To impeachment itself. It received a powerful push forward when the House voted Thursday for a new, public phase in the inquiry. This means among other things that the Democrats think they have the goods. They wouldn’t go live unless they did.

They feel the great question is clear. That question is: Can we prove, through elicited testimony, that the president made clear to the leader of another nation, an ally in uncertain circumstances, that the U.S. would release congressionally authorized foreign aid only if the foreign leader publicly committed to launch an internal investigation that would benefit the president in his 2020 re-election effort?

The odd thing is I think most everyone paying attention knows the answer. It’s been pretty much established, from leaks, reports, statements and depositions. Can I say we all know it happened? I think the definitive question for the hearings will turn out not to be “Did he do it?” but “Do the American people believe this an impeachable offense?”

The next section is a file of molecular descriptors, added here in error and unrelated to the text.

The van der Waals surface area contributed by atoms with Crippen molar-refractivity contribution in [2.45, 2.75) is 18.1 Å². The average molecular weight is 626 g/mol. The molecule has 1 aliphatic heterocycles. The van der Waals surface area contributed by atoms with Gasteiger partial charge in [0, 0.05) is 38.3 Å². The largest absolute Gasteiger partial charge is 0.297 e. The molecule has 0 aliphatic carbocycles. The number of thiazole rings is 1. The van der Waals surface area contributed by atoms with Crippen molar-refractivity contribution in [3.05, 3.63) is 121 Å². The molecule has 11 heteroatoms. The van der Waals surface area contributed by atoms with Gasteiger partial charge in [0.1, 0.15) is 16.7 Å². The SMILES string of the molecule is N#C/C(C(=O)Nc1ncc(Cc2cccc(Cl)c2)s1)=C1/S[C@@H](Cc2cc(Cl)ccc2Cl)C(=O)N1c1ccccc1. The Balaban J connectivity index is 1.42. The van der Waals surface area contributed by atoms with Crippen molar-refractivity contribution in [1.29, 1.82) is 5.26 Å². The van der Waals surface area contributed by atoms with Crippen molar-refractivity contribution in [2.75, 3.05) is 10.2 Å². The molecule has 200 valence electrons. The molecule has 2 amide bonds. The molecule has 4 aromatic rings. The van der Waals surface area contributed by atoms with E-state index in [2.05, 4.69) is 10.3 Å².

The president’s defenders have argued that in the transcripts of the phone call the White House released, he never clearly lays out a quid pro quo. I suppose it depends how you read it, but in a book I wrote long ago I noted that in government and journalism people don’t say “Do it my way or I’ll blow you up.” Their language and approach are more rounded. They imitate 1930s gangster movies in which the suave mobster tells the saloon keeper from whom he’s demanding protection money, “Nice place you have here, shame if anything happened to it.”

In the past I’ve said the leaders of the inquiry will have to satisfy the American people that they’re trying to be fair, and not just partisan fools. So far that score is mixed. Republicans charge with some justice that it’s been secretive, the process loaded and marked by partisan creepiness. If I were Adam Schiff now I wouldn’t be fair, I’d be generous — providing all materials, information, dully inviting the Republicans in. That would be a deadly move — to show respect and rob Republicans of a talking point.